Long Beach Surveillance: Uneven Balance of Privacy and Safety?

Nov. 18, 2015 / By

By Emily Rasmussen

On a recent afternoon, a group of men stand smoking cigarettes and laughing outside the entrance to Eddie’s Junior Market, on the corner of Pacific Coast Highway and Junipero Avenue in Long Beach. Two cameras silently watch overhead.

Manager Boris Melendez stands behind the cash register, separated from his customers by a thick layer of bulletproof glass. He says the store has 19 cameras, all of which are connected to the Long Beach Police Department (LBPD).

“I know sometimes I’m being watched by my owner or maybe even the police. But I’ve just learned to ignore that the cameras are here,” Melendez said. “If you have nothing to hide, then privacy is something you shouldn’t be worried about.”

It’s that kind of attitude that worries Jay Stanley, a senior policy analyst for the American Civil Liberties Union (ACLU) Speech, Privacy & Technology Project.

“Most people don’t think they are criminals, but once you’re in the government’s crosshairs, with surveillance they will probably find some type of law you are breaking,” Stanley said.

Cameras attached to the front of Eddie's Junior Market on

Cameras attached to the front of Eddie’s Junior Market on PCH and Junipero.

Eddie’s Junior is one of over 100 Long Beach businesses equipped with cameras connected to the LBPD. In 2012, the department had access to just over 400 cameras, according to Long Beach Legislation. Today that number has grown to more than 750, all of which can be monitored in real-time.

And Long Beach is no outlier when it comes to surveillance. California spent more than $18 million in 2014 to increase surveillance in 118 cities and counties statewide. Long Beach has spent more than $1.6 million in 2012, according to the ACLU.

The LBPD uses the Long Beach Common Operating Picture (LBCOP) system to access cameras. The system allows businesses and residents to voluntarily connect their privately owned cameras to the same network as the city-owned surveillance cameras.

Police and local businesses view the system as part of crime prevention efforts, though data show that the stepped up surveillance has led to only a minor drop in the city’s crime rate, with violent crime dipping only .04 percent in 2014 and overall crime rising this year.

Citing security reasons, the LBPD declined to comment on the exact number and location of the cameras it accesses, though a spokesperson noted they are concentrated in business and entertainment districts, as well as parks and city facilities.

Long Beach is one of the 61 cities in California with some form of government or police surveillance, according to the ACLU. Only three of these cities, however, have public policies regulating police surveillance. Long Beach is not on that list.

“At the ACLU, we tilt towards public privacy and freedom,” says Stanley. “Some think police freedom is important, but how can we make these types of decisions if the police aren’t being transparent?”

Stanley, a self-described “futurist,” studies new technologies and the effects they have on civil liberties. He says traditionally, police would ask to view footage from private camera owners after a crime had taken place. For example, police in Boston used surveillance cameras to identify the suspects in the Boston Marathon bombings, explained Stanley.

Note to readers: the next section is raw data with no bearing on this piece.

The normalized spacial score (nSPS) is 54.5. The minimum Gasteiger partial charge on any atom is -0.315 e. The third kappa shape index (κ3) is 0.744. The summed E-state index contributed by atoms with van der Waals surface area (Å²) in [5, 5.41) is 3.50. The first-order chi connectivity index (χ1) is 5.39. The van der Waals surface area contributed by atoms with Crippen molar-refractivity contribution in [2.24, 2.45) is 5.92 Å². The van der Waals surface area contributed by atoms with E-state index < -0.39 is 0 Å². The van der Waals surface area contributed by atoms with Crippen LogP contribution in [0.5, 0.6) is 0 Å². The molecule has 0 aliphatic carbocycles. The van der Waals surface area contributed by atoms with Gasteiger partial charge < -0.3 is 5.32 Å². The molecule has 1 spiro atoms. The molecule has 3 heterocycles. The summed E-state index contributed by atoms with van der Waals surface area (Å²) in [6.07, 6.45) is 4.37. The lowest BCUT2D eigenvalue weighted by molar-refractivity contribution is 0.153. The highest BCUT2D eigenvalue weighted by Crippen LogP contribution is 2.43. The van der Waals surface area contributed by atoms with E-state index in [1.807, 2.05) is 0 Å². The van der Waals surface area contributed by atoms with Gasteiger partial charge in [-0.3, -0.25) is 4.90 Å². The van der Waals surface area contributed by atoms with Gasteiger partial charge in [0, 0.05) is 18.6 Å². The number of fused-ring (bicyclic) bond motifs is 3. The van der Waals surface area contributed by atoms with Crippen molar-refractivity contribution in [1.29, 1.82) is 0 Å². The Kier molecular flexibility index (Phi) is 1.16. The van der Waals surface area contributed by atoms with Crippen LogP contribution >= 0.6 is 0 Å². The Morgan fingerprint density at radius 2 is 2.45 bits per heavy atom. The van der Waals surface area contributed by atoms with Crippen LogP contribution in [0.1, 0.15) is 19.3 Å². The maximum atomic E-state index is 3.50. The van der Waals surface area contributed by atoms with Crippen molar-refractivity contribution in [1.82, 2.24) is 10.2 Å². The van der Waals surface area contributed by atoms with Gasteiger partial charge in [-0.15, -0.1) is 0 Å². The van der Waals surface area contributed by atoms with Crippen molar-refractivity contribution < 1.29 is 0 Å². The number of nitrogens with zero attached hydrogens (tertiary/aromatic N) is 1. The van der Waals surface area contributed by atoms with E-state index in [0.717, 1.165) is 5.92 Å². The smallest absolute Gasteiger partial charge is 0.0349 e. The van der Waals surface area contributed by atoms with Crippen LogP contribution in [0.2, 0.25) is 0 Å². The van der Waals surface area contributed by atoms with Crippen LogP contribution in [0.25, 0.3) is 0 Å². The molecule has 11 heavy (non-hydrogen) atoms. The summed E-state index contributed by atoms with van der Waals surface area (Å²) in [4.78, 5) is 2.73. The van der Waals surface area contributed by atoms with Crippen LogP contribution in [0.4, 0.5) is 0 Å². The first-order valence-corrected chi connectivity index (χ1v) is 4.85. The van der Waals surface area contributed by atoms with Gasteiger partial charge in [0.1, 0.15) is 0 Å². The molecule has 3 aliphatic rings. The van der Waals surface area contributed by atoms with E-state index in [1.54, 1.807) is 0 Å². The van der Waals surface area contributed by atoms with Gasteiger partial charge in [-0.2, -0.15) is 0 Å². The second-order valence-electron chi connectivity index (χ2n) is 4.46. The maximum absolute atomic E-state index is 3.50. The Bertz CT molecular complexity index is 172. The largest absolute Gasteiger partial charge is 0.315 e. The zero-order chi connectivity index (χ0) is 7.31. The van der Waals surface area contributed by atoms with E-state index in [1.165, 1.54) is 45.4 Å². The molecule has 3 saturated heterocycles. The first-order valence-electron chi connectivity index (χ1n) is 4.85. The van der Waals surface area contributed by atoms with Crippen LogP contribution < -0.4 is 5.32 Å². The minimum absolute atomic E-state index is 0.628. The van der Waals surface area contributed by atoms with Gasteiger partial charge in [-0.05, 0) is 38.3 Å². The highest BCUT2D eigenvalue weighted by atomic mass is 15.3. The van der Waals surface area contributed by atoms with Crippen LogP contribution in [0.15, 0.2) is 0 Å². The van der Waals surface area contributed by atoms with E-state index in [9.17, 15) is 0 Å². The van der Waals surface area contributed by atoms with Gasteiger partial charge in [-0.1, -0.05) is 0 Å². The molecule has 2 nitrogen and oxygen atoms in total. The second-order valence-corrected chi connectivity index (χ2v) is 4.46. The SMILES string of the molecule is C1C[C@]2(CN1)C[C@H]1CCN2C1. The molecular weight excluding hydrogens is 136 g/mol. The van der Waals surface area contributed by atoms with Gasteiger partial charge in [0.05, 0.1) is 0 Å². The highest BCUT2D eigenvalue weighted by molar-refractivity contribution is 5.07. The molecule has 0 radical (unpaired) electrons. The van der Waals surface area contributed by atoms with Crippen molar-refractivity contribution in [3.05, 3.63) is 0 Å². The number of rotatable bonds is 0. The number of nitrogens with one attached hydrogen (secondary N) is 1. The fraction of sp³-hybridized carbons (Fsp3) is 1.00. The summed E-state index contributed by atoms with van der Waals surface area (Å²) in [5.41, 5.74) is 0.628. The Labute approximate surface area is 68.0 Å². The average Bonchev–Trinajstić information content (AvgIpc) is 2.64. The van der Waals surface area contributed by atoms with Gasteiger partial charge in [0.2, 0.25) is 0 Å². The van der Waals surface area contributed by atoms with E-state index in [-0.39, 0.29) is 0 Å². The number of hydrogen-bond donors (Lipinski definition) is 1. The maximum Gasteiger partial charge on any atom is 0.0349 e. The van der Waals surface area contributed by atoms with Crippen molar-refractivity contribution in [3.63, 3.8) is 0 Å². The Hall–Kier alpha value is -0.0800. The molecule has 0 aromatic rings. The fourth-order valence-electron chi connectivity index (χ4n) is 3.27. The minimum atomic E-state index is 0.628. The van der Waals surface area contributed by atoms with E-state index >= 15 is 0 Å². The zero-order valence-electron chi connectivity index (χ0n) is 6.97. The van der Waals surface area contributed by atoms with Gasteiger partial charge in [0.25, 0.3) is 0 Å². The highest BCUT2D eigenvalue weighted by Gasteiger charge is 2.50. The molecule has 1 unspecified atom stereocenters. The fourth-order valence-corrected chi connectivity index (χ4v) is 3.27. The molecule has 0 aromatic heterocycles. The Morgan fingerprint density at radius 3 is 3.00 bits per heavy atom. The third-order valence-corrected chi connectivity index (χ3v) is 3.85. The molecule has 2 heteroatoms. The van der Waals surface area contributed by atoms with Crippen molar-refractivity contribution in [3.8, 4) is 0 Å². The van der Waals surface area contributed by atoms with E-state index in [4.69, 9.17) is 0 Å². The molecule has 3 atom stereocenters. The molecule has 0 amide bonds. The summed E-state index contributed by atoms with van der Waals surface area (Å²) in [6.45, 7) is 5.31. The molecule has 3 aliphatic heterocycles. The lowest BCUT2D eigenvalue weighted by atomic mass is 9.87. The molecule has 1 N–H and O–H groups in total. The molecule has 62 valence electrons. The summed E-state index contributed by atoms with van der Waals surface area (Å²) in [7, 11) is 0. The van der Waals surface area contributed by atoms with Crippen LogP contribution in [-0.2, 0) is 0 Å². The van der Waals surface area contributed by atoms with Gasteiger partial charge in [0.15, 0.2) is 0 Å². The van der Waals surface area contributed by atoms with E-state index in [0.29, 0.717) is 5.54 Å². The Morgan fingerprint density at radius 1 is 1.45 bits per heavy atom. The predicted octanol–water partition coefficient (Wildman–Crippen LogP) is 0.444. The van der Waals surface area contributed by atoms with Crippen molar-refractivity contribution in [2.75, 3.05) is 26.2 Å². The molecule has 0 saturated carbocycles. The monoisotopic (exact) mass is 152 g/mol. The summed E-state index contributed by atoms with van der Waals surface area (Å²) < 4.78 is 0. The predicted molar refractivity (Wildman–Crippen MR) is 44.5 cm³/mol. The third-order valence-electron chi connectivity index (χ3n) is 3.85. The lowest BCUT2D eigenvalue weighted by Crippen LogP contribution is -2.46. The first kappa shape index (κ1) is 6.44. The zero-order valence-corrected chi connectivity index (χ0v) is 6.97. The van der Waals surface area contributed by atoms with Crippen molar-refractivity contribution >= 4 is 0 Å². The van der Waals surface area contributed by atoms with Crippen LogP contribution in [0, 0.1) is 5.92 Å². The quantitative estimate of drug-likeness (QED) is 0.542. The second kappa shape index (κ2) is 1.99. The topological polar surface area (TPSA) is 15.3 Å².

He adds that although every camera connected to the LBCOP might not be monitored 24 hours a day, there is no law that prevents police from doing so.

“When these private camera owners voluntarily allow police to monitor their feeds,” says Stanley, “it becomes an opportunity for personal or political abuse.”

Examples of this include one high profile case involving an agent with the National Security Administration who was found to have been using camera feeds to follow love interests, according to the Washington Post.

And while Stanley says there are as yet no known cases of these kinds of abuses in Long Beach, it is impossible to rule them out completely without the kind of transparency that he and others are calling for.

Despite the privacy concerns, for some the cameras bring a welcome sense of security.

“Cameras make it harder to lie about what you’ve done, for criminals and the police,” says Long Beach resident Elizabeth Hendrix.

On nights when she can’t get into one of the local shelters, Hendrix sleeps on the streets around Pacific Coast Highway and Pacific Avenue. The area has seen a recent spike in crime. In response, the city is planning to install 18 new cameras near Washington Middle School, at a cost of $100,000, according to ABC7.

The additional cameras would bring the total number of city owned cameras to more than 100.

Hendrix says privacy is important, but for her and others living on the streets safety is a greater concern.

The ACLU, meanwhile, is encouraging communities to engage with local government in decisions about surveillance spending and privacy concerns.

“If you think about it more deeply, it’s not just about hiding things,” Stanley says. “It’s about being able to speak freely and not having to look behind your shoulder every second.”


CSULB Enterprise Reporters

VoiceWaves partners with the Department of Journalism and Mass Communication at California State University, Long Beach (CSULB) each semester to mentor students' community reporting. The Journalism 495 Enterprise Reporting in Diverse Communities course challenges students to build on their journalism skills covering various neighborhoods throughout Long Beach, including North Long Beach, Central Long Beach, Downtown, and the Westside.